The Rembrandt Technique
|Using the Secrets of the Master in Portrait Painting
by Brigid Marlin
Portraits by Rembrandt have a special quality- the brilliant use of light to illumine faces, jewels and rich fabrics; the effective use of a limited palette, and the rich, dark, transparent backgrounds all set off the subjects of his portraiture in a way never seen before and often imitated afterwards. It has been said that a painter has to choose between putting the emphasis on brilliant colour or on the use of light and shade. As a portrait painter myself I had always gone for colour,but I went to an exhibition of Rembrandt's paintings, and realized that nothing was more exciting than the way his faces were lit up in the surrounding liquid darkness, and so I set out to discover how Rembrandt got his effects.
The first thing I found was that Rembrandt did not as a rule do any preliminary sketches. The lower ground colour of his canvasses was often orange-red earth, the upper ground layer of ochre. Over this he sketched a lay-in of brown paint,defining his subject and outlining the main shadows. It sounded very exciting and I decided to begin like this.
Nicole, my sitter, was a very interesting subject. She came from a combination of Egyptian and Italian aristocracy, and was a portrait painter's dream. She was the ideal subject for the Rembrandt technique, as her face suggested many portraits I had seen in the Rijksmuseum in Amsterdam.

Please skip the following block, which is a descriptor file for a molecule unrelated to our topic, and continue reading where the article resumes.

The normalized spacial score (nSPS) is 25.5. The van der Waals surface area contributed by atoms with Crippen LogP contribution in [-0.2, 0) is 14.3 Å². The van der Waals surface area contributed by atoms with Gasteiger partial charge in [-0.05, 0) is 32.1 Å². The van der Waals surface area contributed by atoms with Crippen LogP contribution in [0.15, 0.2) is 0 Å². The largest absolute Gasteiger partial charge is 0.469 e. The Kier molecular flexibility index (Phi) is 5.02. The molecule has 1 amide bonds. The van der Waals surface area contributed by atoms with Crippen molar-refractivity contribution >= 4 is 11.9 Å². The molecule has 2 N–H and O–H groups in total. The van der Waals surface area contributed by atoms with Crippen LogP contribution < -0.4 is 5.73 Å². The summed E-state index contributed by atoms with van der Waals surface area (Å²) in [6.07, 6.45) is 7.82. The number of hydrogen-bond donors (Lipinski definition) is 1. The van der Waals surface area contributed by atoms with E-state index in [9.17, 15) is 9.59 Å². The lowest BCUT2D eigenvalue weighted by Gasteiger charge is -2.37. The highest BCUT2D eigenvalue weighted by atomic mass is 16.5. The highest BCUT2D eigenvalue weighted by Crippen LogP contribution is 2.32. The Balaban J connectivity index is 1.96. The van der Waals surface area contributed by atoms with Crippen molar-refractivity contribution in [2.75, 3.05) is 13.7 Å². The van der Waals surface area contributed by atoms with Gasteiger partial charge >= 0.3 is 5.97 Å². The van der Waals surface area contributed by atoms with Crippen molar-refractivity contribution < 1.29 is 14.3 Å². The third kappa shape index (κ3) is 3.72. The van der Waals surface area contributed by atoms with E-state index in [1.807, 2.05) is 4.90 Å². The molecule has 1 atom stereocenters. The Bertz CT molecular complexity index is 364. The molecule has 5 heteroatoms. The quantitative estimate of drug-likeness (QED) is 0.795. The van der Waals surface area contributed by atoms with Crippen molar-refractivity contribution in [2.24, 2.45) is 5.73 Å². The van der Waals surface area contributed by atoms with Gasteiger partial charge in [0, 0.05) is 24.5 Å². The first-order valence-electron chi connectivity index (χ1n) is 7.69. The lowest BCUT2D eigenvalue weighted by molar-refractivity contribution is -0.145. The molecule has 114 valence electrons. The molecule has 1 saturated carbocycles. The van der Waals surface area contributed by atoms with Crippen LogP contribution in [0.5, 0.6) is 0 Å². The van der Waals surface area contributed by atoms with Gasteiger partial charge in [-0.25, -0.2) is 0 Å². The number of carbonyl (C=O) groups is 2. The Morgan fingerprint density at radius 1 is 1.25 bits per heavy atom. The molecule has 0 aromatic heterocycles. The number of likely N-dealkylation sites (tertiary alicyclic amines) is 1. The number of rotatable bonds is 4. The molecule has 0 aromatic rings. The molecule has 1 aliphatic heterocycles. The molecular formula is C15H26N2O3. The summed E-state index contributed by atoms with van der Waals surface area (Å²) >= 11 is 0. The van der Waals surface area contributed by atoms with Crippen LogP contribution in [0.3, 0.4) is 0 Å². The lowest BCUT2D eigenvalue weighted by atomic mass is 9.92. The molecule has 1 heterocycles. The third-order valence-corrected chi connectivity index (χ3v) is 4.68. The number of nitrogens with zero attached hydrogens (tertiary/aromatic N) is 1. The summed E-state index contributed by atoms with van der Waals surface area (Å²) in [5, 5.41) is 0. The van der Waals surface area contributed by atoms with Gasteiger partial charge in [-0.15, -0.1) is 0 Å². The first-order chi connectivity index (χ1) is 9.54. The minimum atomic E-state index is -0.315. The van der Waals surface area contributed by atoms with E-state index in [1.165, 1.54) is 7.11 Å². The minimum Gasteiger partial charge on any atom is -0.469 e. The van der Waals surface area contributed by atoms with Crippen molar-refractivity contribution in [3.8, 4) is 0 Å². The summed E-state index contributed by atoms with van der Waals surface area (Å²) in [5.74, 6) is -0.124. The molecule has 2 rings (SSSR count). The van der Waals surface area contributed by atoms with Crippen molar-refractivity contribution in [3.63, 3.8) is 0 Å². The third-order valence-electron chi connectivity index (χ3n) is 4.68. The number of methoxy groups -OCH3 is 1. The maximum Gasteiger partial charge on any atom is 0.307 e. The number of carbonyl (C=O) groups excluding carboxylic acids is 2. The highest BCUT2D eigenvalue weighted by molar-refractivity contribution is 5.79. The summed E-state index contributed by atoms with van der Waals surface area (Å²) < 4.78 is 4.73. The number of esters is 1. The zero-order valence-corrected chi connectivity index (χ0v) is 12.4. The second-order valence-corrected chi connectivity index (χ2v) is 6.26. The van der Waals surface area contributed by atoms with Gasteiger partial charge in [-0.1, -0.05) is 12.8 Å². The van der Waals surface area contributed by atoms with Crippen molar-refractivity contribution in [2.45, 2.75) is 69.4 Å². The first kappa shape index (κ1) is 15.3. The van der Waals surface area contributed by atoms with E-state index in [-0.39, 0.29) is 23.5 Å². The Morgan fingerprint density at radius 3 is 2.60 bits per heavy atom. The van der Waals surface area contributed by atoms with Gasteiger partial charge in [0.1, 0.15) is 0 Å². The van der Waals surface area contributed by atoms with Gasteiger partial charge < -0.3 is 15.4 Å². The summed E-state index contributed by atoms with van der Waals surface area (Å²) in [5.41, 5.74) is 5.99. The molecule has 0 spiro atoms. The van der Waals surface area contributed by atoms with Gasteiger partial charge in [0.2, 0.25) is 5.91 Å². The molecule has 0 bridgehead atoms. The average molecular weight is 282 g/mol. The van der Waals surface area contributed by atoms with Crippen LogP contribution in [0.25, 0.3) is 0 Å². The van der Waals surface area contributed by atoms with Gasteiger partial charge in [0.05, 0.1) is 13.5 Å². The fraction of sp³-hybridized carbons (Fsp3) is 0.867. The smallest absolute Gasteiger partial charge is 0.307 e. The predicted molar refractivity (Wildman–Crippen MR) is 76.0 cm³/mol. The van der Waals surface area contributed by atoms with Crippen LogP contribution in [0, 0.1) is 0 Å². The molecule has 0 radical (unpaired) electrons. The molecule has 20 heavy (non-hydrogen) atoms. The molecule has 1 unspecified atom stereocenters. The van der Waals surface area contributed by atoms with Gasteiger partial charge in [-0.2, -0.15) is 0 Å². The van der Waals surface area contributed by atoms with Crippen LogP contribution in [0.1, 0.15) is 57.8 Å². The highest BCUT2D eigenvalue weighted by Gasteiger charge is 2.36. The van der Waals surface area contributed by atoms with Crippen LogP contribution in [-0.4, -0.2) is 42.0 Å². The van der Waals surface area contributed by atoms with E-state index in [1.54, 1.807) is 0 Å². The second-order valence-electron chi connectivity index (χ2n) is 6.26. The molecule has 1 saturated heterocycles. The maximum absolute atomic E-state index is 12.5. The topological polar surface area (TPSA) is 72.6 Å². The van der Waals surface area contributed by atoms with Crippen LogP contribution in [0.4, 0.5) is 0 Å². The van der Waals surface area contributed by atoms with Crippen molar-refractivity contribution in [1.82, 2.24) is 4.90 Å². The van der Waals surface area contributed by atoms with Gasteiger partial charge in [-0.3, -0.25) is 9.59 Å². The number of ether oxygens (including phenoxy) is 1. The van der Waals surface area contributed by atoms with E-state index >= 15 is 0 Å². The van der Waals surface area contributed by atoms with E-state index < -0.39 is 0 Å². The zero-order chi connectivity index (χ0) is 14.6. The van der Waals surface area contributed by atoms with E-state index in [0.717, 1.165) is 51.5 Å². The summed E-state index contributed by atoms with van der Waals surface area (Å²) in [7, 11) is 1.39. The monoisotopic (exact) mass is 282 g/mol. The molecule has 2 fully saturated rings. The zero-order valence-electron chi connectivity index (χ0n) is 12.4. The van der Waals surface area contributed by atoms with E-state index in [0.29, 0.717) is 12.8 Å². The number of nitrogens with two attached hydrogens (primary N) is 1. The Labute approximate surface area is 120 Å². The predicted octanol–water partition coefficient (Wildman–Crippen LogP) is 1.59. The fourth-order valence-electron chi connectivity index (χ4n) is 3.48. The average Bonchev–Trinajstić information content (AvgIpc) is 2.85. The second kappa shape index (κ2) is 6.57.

I prepared a gesso panel and put on a ground of Cadmium Red and then when that was dry, a layer of Yellow Ochre, and let that dry. It was a delightful feeling then to outline the figure in Burnt Umber. The warm red underneath shone through the brown, making it wonderfully rich. I sketched in the large hat and added several layers of brown to get extra richness. Fortunately Burnt Umber is one of the quickest drying colours.
I put in the warm pink skin tones and added a warm brown dress, and now the painting looked sickly. There were too many warm colours and no cold ones. I went back to my research.
I found the solution in a book called "Art in the Making - Rembrandt" by David Bomford, Christopher Brown and Ashok Roy, obtainable from the National Gallery at £14.95.
It appears that to achieve his astonishing effects, Rembrandt alternated warm and cool colours. So he would start with warm brown shadows, add cool half tones, then the light tones would be warm and the final highlights were of a cold white.But interestingly enough, the cool half-tone can be done in two ways; Either it can be done using cool, bluish pigments, or it can be done by painting a lighter colour thinly over a dark tone. Even if both colours are warm, the effect will be of cool over warm. This is called the turbid medium effect.
I tried brushing a transparent pink over a warm brown. To my surprise it turned into a cool grey. This kind of grey gave enough coolness to the face, but the background needed a stronger grey, and so I mixed Titanium White and Paynes Grey and scumbled them over part of the background. For the warm light tones I used thin glazes of Light Red, an earth colour similar to the colour used by Rembrandt; it gave a beautiful pink that toned with the browns, and set off the greys. Now all the colours sprang into harmony. The grey suggested smoke, so I put in the cigarette that Nicole usually held, and its smoke blended with the background. I tried to put in the details with a certain bold freedom, bearing in mind how Rembrandt's method was described in 1693 by Marshall Smith in his book, "Art of Painting". He writes; "Rembrant had a Bold Free way, colours layd with a great Body, and many times in old Men's Heads extraordinarily deep Shaddows, very difficult to Copy, the colours being layd on Rough and in full touches, though sometimes neatly Finished." It was daunting to read that Rembrandt was "very difficult to Copy"!